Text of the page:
Wednesday, May 11, 2011

Getting There: Walking

‘Getting There’ is a series of office tips about your commute into (and more importantly away from) the Plankton offices.

Walking to work is the slowest of all modes of travel and those who do it are well aware of this. Walking is for people who value the journey, not the destination. The walker has time to relax, reflect and evaluate their life goals. For this reason companies often provide free car parking, subsidised train tickets and onsite bicycle maintenance. Anything to discourage walking and ensure that people actually turn up, instead of wandering to the park to chill out, watch the ducks and wonder if there is more to life than this 8-5 desk job.

Given they are under such pressure to drive, walkers are considered to be quiet rebels who follow their own rules. Pedestrian crossings, for example, are shunned. When they must be used, all signals are ignored. One thing that unites all walkers is a belief in sticking it to the man (particularly the red flashing man).

People often say they live too far from work to walk but actually, this is impossible. After all, anywhere is within walking distance if you have the time and the right shoes. That extra time can be used to listen to long those long mellow tracks by bands like Pink Floyd or Sigur Ros; the kind of track which goes for half an hour before the song really starts. In fact anything shorter than ten minutes is just pop-rubbish for kids with no attention span.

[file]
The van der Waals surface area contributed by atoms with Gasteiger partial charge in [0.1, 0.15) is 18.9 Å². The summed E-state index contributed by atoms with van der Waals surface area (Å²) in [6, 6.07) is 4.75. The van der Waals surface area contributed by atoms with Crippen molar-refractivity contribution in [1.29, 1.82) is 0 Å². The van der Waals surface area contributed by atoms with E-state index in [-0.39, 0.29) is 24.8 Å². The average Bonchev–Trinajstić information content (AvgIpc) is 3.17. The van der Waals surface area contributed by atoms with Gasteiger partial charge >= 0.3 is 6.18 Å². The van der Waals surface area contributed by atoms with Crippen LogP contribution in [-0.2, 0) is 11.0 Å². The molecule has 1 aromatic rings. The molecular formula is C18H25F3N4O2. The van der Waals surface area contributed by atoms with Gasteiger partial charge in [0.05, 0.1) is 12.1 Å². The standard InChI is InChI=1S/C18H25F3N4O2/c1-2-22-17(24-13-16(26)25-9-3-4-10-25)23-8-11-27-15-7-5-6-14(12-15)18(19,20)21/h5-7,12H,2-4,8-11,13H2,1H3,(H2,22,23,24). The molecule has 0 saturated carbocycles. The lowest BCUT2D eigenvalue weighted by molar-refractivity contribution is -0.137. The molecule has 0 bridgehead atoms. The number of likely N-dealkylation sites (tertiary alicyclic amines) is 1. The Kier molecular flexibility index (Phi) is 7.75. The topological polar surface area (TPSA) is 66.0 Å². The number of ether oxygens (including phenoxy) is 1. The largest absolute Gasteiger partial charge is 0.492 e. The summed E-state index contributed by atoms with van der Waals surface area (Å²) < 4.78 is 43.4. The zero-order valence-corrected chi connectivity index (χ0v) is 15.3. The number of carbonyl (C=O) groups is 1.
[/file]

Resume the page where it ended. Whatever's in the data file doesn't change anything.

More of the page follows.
Which brings us to the conclusion that people who walk to work are actually the most well adjusted individuals on the planet. If you ask someone "Why do you like to walk to work? " they will simply answer "Because I do, man ." This seemingly useless response actually says more about the walker than any Myers-Briggs self evaluation ever could. Walking is a not just a way of Getting There - it is, in fact, a way of life.

Friday, March 18, 2011

Getting There: car

‘Getting There’ is a series of office tips about your commute into (and more importantly away from) the Plankton offices.

Driving to work is incredibly popular and one of the reasons for this is that the driver gets to choose exactly when to leave. In fact everything about the trip has the appearance of being under the driver’s control, which makes it the perfect mode of transport for micromanagers. Traffic not moving fast enough? Change lanes. Running late? Go a bit faster. Too many traffic lights? Go a different way. None of these things will actually make a difference to your trip time, but the true essence of micromanagement is never about getting results, it’s about fiddling with things as much as possible along the way.

Driving to work means drive-thru coffee, but one feature a real café has over a drive-thru is free internet. This is why one entrepreneur has started “Java Plugin”: the world’s first drive-thru internet café. Here you can pay a bill online, logon to check the tweets of the latest celebrity drug addict and also form a raid to defeat Ragnaros the Firelord - all while waiting for your baristech to prepare your double chai soy skinny mocha macchiato with a twist of melon. And you’ll never have to leave the comfort of your carbon-emitting cocoon.